"I didn't ask them to give me that title. And they didn't give it to me for this novel. They gave it to me for my other works. So what does it mean? They're canceling out my other books? I really didn't expect anything like this decree," Aylisli said.
Aylisli has been a staunch critic of the ruling regime.
The crackdown has extended further, with Aylisli's son, a powerful customs official, being asked to resign from his post and Baku's National Drama Theater canceling an anticipated production of Aylisli's play "Don't Love Me."
The severity of the censure may be tied to Aylisli's open criticism of Baku's ruling elite. In addition to its depictions of the Azerbaijani-Armenian conflict, "Stone Dreams" paints a thinly veiled portrait of Aliyev's father and predecessor as president, Heydar, as a corrupt official who buys the loyalty of Baku's intelligentsia with free apartments. And a more recent manuscript, "Big Traffic Jam," which has only appeared in samizdat form, is rumored to subject both Aliyevs to a scathing satirical critique.
But the groundswell of support for Aylisli has forced even the government to edge away from its normally pugilistic stance on Yerevan.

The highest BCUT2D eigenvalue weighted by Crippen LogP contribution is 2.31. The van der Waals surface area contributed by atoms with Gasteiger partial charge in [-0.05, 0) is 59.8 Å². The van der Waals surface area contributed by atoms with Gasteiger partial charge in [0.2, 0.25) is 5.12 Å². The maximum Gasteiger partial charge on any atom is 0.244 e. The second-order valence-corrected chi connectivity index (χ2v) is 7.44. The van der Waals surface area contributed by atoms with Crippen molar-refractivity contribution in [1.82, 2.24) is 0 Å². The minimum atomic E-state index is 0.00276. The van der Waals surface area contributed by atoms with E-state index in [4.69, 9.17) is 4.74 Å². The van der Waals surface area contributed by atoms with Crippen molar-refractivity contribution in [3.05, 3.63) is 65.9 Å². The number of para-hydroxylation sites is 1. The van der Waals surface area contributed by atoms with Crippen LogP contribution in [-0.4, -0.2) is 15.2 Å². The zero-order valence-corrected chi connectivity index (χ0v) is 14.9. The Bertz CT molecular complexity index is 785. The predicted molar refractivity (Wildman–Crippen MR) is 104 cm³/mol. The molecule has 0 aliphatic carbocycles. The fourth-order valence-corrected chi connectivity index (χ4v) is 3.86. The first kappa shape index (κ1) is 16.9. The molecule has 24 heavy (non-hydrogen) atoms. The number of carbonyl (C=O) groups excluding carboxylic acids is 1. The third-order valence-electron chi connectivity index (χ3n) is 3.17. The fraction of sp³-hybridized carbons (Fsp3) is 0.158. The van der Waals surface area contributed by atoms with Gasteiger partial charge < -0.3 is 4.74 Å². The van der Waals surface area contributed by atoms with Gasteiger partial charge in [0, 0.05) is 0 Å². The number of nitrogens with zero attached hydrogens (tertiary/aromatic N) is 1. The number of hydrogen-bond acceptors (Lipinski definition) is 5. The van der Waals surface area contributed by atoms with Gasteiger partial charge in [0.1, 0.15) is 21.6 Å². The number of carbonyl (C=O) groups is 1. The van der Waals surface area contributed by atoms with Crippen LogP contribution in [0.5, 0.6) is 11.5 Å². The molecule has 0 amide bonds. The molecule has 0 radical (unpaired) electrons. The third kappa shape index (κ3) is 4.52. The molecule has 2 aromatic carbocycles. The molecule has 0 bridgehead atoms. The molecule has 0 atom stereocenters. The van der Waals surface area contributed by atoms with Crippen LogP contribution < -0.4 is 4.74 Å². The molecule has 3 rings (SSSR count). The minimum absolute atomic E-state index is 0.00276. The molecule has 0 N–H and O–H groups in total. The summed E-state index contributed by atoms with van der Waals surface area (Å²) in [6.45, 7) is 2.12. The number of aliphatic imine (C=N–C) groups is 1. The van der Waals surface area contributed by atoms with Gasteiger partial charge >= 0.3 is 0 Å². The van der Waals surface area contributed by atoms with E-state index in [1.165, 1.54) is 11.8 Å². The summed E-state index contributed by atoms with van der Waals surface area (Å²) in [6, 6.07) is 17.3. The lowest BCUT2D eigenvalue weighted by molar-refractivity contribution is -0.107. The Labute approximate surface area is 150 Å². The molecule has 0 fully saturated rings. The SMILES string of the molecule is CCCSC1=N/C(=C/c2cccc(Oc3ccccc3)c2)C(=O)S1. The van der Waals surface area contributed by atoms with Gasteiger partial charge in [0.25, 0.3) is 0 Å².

Many Azerbaijanis were astonished February 7 when the country's public television station broadcast a live debate on the Armenia question. The debate featured many contentious exchanges, like this one between Aylisli and ruling-party lawmaker Musa Guliyev:
Guliyev: You wrote something that can be used as Armenian propaganda. They're saying, "Look, Azeris are barbarians. We can't live with them."
Aylisli: You do that! Every single day you curse Armenians, but then you turn around and tell them that we should live together.
The issue has been closely watched in Armenia, where Aylisli's privations have provided local media with a fresh opportunity to criticize the Azerbaijani regime.
"Agos," the Turkish-based newspaper formerly run by the slain Armenian journalist Hrant Dink, wrote a scathing account of the affair, noting that Aylisli's plays had been a feature of Armenia's Soviet-era theater scene and quoting the writer's own assertion that "Stone Dreams" was a message to Armenians that "it's not the end" and "we can live together."